Fill Your Boots

CLICK ON IMAGES TO ENLARGE. REPEAT IF REQUIRED

Early this morning Jackie drove me to New Hall Hospital for a Pre-Admission Clinical appointment. This was a most thorough and efficient physical check involving all the usual blood tests, etc., including an ECG. I seem to have passed. There followed various questionnaires for which Jackie was invited to participate. Next, we were introduced to the Head Physiotherapist who explained what we were to expect before and after surgery. I was, incidentally told that I was “a lucky man” in my allocated surgeon.

The off-white tarpaulin covering the skies developed a leak in the afternoon, so I was fortunate in managing to produce a few photographs before lunch.

Rape fields

On the road through Salisbury’s Downton, fields of oil seed rape blazed in the murk.

Cattle

A cluster of white-faced cattle huddled in the corner of a field

Cattle

beribboned by tributaries of the River Avon near the mill at Woodgreen. (See Paol Soren’s comment below for important information about these creatures)

Thatched roof

Having been attracted by the recently patched thatched roof of

Thatched roof

Surma Valley Indian restaurant at Burgate,

Surma Valley restaurant

we just had to have lunch in this 16th century building set in 3/4 of an acre of grounds. We were not disappointed. Service was friendly and efficient and the food was first rate. Jackie enjoyed her sheek kebab starter followed by prawn buna and aromatic pilau rice; as I did my mulligatawny soup, lamb tikka gowchi, and special egg rice. We both drank Kingfisher.

Shoes

We have an expression, “fill your boots”, originating from early naval times, when a mug was called a boot and this was an encouragement to get quite drunk. Now we use it to mean eat so much that your boots are also full. We didn’t exactly do that, but Jackie brought some of hers home in a doggy bag for this evening. An earlier visitor to the restaurant avoided doing so by leaving his boots outside.

My laptop died some time ago. Later this afternoon we collected a replacement – a MacBook – from Peacock computers and I did my head in trying to load all my various accounts, like this one, onto it.

 

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75 thoughts on “Fill Your Boots

  1. I’m not sure what I enjoyed more, the pattern of the huddled-up white-faced cattle or the thatch patch. They have a certain similarity, actually!

  2. Fortunately you succeeded in getting everything loaded onto the new computer! Your being ‘a lucky man’ in your allocated surgeon rather makes me wonder what happens to the other folk, the unlucky ones…….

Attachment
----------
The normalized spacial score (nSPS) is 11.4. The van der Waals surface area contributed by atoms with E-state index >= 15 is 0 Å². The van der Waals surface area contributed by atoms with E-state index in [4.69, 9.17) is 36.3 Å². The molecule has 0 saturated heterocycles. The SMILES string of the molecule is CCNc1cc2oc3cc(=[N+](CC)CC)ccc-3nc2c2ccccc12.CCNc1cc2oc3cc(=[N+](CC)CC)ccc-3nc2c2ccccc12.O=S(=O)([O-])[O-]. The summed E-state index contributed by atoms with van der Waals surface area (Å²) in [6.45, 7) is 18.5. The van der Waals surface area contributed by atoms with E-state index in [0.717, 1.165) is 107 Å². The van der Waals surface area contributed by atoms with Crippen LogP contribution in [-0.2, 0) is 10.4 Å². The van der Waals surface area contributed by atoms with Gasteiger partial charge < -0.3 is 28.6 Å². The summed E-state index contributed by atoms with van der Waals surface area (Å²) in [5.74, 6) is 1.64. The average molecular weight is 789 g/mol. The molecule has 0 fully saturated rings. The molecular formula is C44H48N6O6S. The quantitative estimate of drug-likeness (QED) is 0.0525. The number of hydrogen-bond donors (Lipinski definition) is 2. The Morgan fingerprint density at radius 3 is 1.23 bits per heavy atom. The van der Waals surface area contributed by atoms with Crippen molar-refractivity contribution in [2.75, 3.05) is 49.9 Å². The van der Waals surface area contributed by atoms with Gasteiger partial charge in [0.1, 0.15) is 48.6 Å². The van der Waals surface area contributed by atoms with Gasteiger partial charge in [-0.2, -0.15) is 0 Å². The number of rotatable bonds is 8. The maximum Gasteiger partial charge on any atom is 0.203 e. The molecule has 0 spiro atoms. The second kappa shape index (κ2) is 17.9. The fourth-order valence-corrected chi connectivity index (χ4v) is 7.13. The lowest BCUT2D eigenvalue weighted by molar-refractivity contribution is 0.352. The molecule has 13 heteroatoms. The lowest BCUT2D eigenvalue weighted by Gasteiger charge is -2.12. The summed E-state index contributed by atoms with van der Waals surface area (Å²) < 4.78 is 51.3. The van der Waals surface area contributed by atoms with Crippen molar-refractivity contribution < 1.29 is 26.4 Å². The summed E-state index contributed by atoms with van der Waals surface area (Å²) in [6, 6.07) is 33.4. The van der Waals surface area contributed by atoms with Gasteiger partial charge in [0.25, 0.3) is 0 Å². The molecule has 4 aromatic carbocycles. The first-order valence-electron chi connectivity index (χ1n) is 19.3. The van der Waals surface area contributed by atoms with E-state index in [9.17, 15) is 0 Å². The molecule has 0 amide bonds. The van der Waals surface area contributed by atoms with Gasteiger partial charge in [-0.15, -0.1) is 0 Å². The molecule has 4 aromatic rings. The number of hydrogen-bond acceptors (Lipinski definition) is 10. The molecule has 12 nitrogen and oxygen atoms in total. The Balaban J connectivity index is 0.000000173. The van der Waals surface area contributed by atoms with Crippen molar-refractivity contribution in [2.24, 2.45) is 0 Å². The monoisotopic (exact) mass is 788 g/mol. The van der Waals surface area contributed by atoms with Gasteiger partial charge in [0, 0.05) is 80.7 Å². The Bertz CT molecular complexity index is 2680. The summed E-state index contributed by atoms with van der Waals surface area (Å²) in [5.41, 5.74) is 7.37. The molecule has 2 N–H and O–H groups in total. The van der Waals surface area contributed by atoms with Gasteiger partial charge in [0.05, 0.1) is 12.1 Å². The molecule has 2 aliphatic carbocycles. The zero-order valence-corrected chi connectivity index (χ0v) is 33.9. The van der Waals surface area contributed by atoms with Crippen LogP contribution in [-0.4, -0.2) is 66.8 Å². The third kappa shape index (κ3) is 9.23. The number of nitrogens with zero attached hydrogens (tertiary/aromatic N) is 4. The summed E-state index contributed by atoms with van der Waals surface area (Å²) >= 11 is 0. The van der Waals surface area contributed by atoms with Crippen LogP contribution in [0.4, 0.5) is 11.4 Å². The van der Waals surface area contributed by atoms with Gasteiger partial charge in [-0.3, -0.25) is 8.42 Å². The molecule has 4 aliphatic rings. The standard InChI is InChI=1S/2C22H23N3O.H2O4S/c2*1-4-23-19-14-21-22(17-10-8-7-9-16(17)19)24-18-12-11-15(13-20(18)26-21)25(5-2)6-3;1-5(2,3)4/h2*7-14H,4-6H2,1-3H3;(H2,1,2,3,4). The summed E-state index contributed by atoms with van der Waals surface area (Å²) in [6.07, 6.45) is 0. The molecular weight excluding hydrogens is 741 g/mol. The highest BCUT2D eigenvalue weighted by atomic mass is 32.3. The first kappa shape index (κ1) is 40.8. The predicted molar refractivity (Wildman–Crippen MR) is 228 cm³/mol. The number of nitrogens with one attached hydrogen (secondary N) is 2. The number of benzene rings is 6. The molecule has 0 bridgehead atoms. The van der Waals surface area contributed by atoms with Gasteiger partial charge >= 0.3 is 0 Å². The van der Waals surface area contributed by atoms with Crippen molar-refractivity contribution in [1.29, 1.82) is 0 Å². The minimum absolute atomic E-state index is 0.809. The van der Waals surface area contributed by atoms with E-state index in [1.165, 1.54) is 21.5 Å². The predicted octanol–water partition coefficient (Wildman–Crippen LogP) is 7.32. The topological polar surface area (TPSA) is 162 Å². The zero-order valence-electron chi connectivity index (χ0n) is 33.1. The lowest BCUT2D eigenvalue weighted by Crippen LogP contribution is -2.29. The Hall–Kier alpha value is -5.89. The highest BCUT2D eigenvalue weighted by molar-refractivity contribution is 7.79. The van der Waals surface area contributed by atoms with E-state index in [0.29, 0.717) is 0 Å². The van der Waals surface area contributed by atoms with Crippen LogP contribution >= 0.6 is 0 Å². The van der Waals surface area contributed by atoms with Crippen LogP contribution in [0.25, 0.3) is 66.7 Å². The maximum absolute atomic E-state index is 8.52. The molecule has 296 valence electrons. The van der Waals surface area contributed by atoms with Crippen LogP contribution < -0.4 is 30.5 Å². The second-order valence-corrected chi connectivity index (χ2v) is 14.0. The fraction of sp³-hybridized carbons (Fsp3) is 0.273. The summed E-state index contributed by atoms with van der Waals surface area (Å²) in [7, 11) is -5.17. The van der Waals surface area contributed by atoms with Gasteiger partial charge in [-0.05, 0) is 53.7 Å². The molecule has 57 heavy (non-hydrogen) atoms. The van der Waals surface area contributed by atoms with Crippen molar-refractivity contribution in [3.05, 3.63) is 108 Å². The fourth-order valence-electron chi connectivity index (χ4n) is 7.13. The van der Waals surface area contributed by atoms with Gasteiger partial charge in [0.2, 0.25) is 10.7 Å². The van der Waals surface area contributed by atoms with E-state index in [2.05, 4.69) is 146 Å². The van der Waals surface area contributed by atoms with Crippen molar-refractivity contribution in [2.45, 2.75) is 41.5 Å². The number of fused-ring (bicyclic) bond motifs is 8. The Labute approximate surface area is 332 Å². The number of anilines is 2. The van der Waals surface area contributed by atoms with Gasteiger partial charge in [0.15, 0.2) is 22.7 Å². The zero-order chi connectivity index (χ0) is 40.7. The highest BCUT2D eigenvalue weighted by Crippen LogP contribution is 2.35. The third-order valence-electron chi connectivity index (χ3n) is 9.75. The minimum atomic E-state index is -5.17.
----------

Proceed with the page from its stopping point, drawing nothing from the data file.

3. Derrick, those cattle are a story in themselves. In Australia they are called Black Baldies. In Nth America they call them Black White face. They are produced by mating Hereford cows with an Aberdeen Angus bull. The calf from that mating is smaller than a calf from a Hereford/Hereford mating and so the problems of a difficult birthing is minimised. Many farmers will make sure that a Hereford heifer is always mated with an Angus but then, after her first calf she will be mated with a Hereford bull. However they are so popular that many farmers only use Angus bulls. The Black Baldy is a very good mother and some butchers also prefer them as a meat producer. And they look magnificent. Thanks for the photographs .

  4. Pingback: Cows and calves – Paol Soren

  5. What a neat collection of photos, especially that field of yellow, and those white faces. What I’d really like to do is eat in that centuries old building!

  6. I so enjoy the photos of the areas surrounding your home. Thanks for sharing these with us. I pray that your surgery goes as well as mine did and that you are up and able to be moving around very soon. Connecting with you has been a real pleasure Derrick and I wish you all the luck in the world in this and in all things. Love and hugs, Natalie 🙂 ❤ xoxoxoxoxo

  7. I’ve filled my boots past capacity this past month. Might split the seams. I’m glad to hear you’ve drawn a well-respected surgeon. Eases our minds a bit. Do everything post-surgery by the book. We know several people who’ve experienced infections following knee replacement and it wasn’t fun at all.

  8. That is a very refreshing chapter on your blog. Rape seed fields are a childhood fixation, denoting holidays, freedom and better times. I wish you the best for the surgery.

    ‘Surma’ is a very Indian name meaning galant. Is that the name of the restaurant or does it borrow that moniker from a valley so called? The thatched structure has given it an ancient aura. Paolsoren’s deposition is remarkable.

    • Thanks very much Uma. The restaurant makes a point of describing the valley in their menus. You will like tonight’s post to remind you of your childhood. Paol has given a great addition

  9. Enjoyed both your story of the day and your photos Derrick. Wishing you a full and fast recovery of your op. I guess you will be back to that Indian restaurant yet and so would I. Take care.

  10. So pleased you’re heading for your knee-fix soon! Great you’re clear on all the pre-op testing- bodes well for your recuperation! 😊
    Fantastic pics, once more.👍

  11. Somehow I missed this post earlier. I’m glad the checkup went well. That restaurant setting is wonderful. I’m not surprised you felt compelled to eat there–and I’m glad the meal was good enough so that you filled your boots. 🙂

    Interesting info about the white-faced cattle, too.

  12. Not sure what the surgery is Derrick, but best wishes for a great outcome, being late in responding to your post it must be all over by now, all the best mate.

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